Greg Holden’s music has always been incredibly timely and inspired. Rallying the emotions of a global fan base, the British born singer-songwriter’s tunes might be more familiar to you than you think.
His first hit “The Lost Boy” took him from his NYC acoustic gigs to the international stage in 2012. “‘The Lost Boy’ did awesome and raised all this money for the Red Cross in Europe.” Holden says. “I was pumped because I’d written this song that meant the world to me. Then it ended up raising money for the thing I wrote the song about in the first place. That was incredibly validating for me. It gave me hope that I could continue to do that. I didn’t have to write that sell-out song that everybody’s chasing. I could probably could be a lot more successful if I sucked it up and wrote pop hits, but I don’t feel good about doing that. I have the resources for that, but I don’t feel inspired about working in that genre.
A few years later a co-writing session produced the song “Home” which became a hit for American Idol winner Phillip Phillips and later the theme song for the 2014 winter Olympics (see his version of the song via a KBCO performance HERE) but the songs of passion and purpose permeate his cause as a songwriter.
The next hit under his name “Boys In The Street” serendipitously released it’s viral video on the day gay marriage became legal in the US, becoming an anthem for equal rights in 2015. “Hold On Tight,” yet another single from that year features a video illustrating the interconnectedness of our world and the importance of doing the right thing to help those in need.
Now living in LA and having been dropped from his Warner Brothers deal, he admits missing the NYC grind and being challenged to work in new ways. Holden’s brand new single “Power Shift” stays congruent with the themes of passionate justice his fans have come to associate with Holden’s work. He attributes his inspiration to his way of life as an informed citizen.
“Half of it boils down to the fact that I’m writing about current events. The way I’ve written has always changed and it really is just whatever has been swirling around in my head. I don’t sit down and say ‘I’m gonna write a song about a Sudanese refugee now’ – I just wait for it to hit me. I read the New Yorker every day and unfortunately stay informed about what’s going on. I wish I could stick my head in the sand because I’d probably feel a whole lot better. I’m one of those people who doesn’t feel good ignoring what’s going on. It feels irresponsible.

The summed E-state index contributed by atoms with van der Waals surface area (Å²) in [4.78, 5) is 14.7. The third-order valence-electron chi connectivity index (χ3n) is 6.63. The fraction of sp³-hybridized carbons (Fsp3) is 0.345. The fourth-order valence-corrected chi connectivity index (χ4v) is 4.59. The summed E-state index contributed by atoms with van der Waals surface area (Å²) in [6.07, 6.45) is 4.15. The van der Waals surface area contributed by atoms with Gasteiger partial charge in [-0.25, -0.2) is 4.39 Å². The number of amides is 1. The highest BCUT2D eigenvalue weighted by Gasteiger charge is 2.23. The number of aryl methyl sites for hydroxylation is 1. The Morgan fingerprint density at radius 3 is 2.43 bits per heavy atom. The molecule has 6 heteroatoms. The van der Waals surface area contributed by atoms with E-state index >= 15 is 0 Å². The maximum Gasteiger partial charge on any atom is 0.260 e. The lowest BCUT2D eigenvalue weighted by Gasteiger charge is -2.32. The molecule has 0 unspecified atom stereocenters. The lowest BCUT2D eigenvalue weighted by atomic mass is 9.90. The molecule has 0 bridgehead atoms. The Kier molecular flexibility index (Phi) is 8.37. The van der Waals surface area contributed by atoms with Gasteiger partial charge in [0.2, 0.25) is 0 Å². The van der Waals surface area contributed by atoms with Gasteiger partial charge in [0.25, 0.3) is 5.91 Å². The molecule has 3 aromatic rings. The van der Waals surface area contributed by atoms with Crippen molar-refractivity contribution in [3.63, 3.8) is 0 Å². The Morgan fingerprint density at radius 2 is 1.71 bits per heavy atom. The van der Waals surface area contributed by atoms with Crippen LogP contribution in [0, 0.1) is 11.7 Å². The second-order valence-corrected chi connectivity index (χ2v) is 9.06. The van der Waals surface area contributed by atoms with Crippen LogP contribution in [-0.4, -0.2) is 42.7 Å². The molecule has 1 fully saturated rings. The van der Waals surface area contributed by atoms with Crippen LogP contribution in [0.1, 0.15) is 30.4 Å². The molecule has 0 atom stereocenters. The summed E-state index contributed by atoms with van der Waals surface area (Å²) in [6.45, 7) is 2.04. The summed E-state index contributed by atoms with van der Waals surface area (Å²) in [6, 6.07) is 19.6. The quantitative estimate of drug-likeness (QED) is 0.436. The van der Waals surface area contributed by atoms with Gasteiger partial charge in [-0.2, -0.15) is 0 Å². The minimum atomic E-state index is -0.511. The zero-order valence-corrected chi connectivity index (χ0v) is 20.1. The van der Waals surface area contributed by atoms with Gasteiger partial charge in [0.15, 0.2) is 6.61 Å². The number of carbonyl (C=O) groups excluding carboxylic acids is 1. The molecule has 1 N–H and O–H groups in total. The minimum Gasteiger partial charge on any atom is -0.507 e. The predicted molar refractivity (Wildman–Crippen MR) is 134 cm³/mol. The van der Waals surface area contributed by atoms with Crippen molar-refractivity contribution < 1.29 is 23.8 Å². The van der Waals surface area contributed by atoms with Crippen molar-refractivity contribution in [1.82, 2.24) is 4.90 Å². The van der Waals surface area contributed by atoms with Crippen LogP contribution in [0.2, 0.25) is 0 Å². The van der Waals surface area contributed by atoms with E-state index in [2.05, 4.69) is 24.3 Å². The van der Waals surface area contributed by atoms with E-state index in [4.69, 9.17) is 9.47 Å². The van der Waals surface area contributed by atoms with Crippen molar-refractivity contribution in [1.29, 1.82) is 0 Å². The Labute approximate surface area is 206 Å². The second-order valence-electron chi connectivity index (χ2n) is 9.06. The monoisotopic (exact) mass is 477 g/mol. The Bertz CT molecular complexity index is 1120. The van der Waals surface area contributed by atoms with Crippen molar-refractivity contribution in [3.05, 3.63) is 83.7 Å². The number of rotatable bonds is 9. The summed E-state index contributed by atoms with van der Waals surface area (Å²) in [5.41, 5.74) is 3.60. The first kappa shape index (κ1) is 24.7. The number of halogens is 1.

“It’s always been easier for me to write about stuff like that – I love being in love, but I’ve never been one to sit down and write love songs. I’ve never felt that intense ‘oh my god I’m so in love that I can only write about that’ feeling – I’m from England you know!” He laughs, “I’ve always felt better writing about pain.”
Pain and passion aside, fans of his work will notice a sonic update in the “Power Shift” which Holden self-produced. “I made Power Shift by myself at home” he says, “building the track first and then putting the lyrics to it – which I never used to do. I used to always write lyrics first. Now I’m sort of producing as I go. It scares me, to be quite honest, but I needed the challenge to do this or I’d have lost all inspiration.”
He’s also just released “On The Run,” produced by Butch Walker, who’s big hit is, ironically, “Synthesizers” – a tune about NOT playing synths. “Synthesizers can be quite emotive,” Holden admits. “A lot of soundscape pads can be used very powerfully – to create a lot of emotion and tension in a song. And, I’m sick of playing music on an acoustic guitar. I could not sit down and write a song on an acoustic guitar right now – or a good one anyway – So now I sit down and build a soundscape on my computer and build some inspiration – build some climactic swells. I need that sort of thing to put me in a place where I can write.”
Holden is on tour with Butch Walker in support of the two singles, poised to release another in October via BMG. In a stroke of irony, his sets during the tour will be solo with acoustic guitar opening up for Walker’s full band, which, yes, includes synthesizers. Catch the show at The Bluebird Theater this Sunday, September 9th.